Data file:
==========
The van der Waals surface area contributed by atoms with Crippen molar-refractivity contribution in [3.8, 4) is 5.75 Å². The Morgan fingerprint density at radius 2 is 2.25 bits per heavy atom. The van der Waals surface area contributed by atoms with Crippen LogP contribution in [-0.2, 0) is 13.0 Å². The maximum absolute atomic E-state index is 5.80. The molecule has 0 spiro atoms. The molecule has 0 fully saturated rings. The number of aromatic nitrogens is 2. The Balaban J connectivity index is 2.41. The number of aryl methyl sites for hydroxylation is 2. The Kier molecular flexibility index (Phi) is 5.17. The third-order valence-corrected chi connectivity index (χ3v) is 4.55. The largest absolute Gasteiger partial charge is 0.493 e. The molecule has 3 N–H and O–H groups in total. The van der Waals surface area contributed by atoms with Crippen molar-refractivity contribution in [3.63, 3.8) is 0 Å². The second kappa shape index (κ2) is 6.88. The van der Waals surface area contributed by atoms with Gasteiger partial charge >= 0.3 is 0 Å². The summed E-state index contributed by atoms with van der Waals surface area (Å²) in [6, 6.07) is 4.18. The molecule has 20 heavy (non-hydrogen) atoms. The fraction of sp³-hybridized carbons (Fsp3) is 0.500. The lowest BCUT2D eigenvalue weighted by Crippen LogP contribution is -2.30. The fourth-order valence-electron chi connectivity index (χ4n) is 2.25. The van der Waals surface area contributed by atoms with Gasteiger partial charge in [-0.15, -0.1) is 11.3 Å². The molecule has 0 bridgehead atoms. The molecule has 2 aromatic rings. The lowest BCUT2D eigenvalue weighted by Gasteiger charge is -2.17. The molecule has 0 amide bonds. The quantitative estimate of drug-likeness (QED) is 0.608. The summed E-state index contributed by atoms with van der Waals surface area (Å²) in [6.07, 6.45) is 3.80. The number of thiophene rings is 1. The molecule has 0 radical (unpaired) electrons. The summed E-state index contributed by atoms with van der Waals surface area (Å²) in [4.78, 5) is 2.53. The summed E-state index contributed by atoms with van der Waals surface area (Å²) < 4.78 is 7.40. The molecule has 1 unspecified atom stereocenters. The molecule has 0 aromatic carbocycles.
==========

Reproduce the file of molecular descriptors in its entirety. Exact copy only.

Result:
The van der Waals surface area contributed by atoms with Crippen molar-refractivity contribution in [3.8, 4) is 5.75 Å². The Morgan fingerprint density at radius 2 is 2.25 bits per heavy atom. The van der Waals surface area contributed by atoms with Crippen LogP contribution in [-0.2, 0) is 13.0 Å². The maximum absolute atomic E-state index is 5.80. The molecule has 0 spiro atoms. The molecule has 0 fully saturated rings. The number of aromatic nitrogens is 2. The Balaban J connectivity index is 2.41. The number of aryl methyl sites for hydroxylation is 2. The Kier molecular flexibility index (Phi) is 5.17. The third-order valence-corrected chi connectivity index (χ3v) is 4.55. The largest absolute Gasteiger partial charge is 0.493 e. The molecule has 3 N–H and O–H groups in total. The van der Waals surface area contributed by atoms with Crippen molar-refractivity contribution in [3.63, 3.8) is 0 Å². The second kappa shape index (κ2) is 6.88. The van der Waals surface area contributed by atoms with Gasteiger partial charge >= 0.3 is 0 Å². The summed E-state index contributed by atoms with van der Waals surface area (Å²) in [6, 6.07) is 4.18. The molecule has 20 heavy (non-hydrogen) atoms. The fraction of sp³-hybridized carbons (Fsp3) is 0.500. The lowest BCUT2D eigenvalue weighted by Crippen LogP contribution is -2.30. The fourth-order valence-electron chi connectivity index (χ4n) is 2.25. The van der Waals surface area contributed by atoms with Gasteiger partial charge in [-0.15, -0.1) is 11.3 Å². The molecule has 0 bridgehead atoms. The molecule has 2 aromatic rings. The lowest BCUT2D eigenvalue weighted by Gasteiger charge is -2.17. The molecule has 0 amide bonds. The quantitative estimate of drug-likeness (QED) is 0.608. The summed E-state index contributed by atoms with van der Waals surface area (Å²) in [6.07, 6.45) is 3.80. The number of thiophene rings is 1. The molecule has 0 radical (unpaired) electrons. The summed E-state index contributed by atoms with van der Waals surface area (Å²) in [4.78, 5) is 2.53. The summed E-state index contributed by atoms with van der Waals surface area (Å²) < 4.78 is 7.40. The molecule has 1 unspecified atom stereocenters. The molecule has 0 aromatic carbocycles.